The Wild Party continues at The Hope Theatre, London until 28 January.
Star rating: three stars ★ ★ ★ ✩ ✩
‘The classic Jazz Age tale of sex, sweat and sin’: Mingled Yarn’s revival of The Wild Party bursts into the intimate Hope Theatre with enough punch to shake you out of your January blues once and for all and pull you back to the much more enjoyable roaring twenties.
With sass, sex and pizzazz, this production has everything you would expect from a staged version of Joseph Moncure March’s racy poem and it is refreshing to see this performed.
Our two cabaret stars (played by smooth Joey Akubeze and the visually commanding Anna Clarke) swing their way through the text as if it naturally appears in their minds seconds before. Their energy and charisma is contagious and leaves audience members wide -eyed.
Rafaella Marcus’ direction is sharp and witty and the movement between Clarke and Akubeze, choreographed by movement director Sara Green, seems effortless as the actors constantly pull each other across the stage.
In addition to March’s impressive spiral of words, the production is peppered with jazz, twisted into the form of modern pop classics.
Clarke welcomes the audience with a seductive take on Britney Spears’ ‘Toxic’ which is the perfect entrance music to lure you into your seats. Clarke leaps from each note with ease and the jazzy take on the number is sublime.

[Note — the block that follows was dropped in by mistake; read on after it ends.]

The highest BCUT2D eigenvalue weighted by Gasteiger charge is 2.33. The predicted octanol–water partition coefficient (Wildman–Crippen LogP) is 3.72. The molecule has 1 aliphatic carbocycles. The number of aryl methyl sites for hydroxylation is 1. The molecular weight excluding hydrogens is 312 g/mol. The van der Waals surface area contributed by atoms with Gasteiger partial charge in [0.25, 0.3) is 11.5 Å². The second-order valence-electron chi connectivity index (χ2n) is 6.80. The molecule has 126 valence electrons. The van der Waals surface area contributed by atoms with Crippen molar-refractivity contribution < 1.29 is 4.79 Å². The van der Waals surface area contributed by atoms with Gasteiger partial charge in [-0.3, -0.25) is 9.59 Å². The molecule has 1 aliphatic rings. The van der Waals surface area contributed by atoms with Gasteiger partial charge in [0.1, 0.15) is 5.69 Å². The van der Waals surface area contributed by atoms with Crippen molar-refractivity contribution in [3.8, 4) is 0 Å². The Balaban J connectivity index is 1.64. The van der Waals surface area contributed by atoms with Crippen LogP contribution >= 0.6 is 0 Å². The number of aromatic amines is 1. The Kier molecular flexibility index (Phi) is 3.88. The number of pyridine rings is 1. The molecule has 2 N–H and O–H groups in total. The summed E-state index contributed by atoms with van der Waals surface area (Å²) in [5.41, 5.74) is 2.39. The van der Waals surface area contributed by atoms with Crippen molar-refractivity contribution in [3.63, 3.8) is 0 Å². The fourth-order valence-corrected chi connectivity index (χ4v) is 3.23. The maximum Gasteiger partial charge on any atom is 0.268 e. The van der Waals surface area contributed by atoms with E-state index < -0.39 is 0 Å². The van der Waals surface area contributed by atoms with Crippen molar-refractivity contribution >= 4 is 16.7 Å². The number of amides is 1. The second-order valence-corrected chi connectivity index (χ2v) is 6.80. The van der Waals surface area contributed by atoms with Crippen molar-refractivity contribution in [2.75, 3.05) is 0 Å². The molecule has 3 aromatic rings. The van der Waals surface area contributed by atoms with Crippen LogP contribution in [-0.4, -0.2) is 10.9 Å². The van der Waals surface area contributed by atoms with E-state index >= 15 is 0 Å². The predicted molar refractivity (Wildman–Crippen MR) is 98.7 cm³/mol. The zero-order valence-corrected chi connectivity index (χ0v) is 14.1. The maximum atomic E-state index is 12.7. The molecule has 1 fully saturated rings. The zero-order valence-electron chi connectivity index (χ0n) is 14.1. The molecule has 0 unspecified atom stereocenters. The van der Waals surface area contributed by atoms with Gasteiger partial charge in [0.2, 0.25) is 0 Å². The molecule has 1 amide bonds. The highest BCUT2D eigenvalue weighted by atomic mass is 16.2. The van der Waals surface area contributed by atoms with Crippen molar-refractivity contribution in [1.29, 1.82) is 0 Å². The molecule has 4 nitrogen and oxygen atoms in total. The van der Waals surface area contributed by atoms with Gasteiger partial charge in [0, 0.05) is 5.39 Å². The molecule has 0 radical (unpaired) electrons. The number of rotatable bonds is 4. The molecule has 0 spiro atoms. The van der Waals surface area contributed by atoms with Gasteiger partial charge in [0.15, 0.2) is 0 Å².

Marcus’ direction is smart and punchy, with interesting props popping up throughout the performance. The use of a vinyl disc in replace of a murder weapon is genius, and each time the actors shatter an old record the impact on the audience as if it could really do some damage.
Saying this, there is also the repetitive use of fruit throughout the play which turns out to be more distracting than effective.
Gabriella Shimeld-Fenn has cast this intimate production perfectly. Clarke is sassy and bold, while Akubeze, although strong and vibrant, is poised and serene. The two bounce off one another and are thoroughly enjoyable to watch.
The pace throughout is appropriately fast but a break in speed would have been welcome in order to keep up with all the twists and turns of the story.
Designer Minglu Wang does a superb job and the set matches the playfulness of the production perfectly.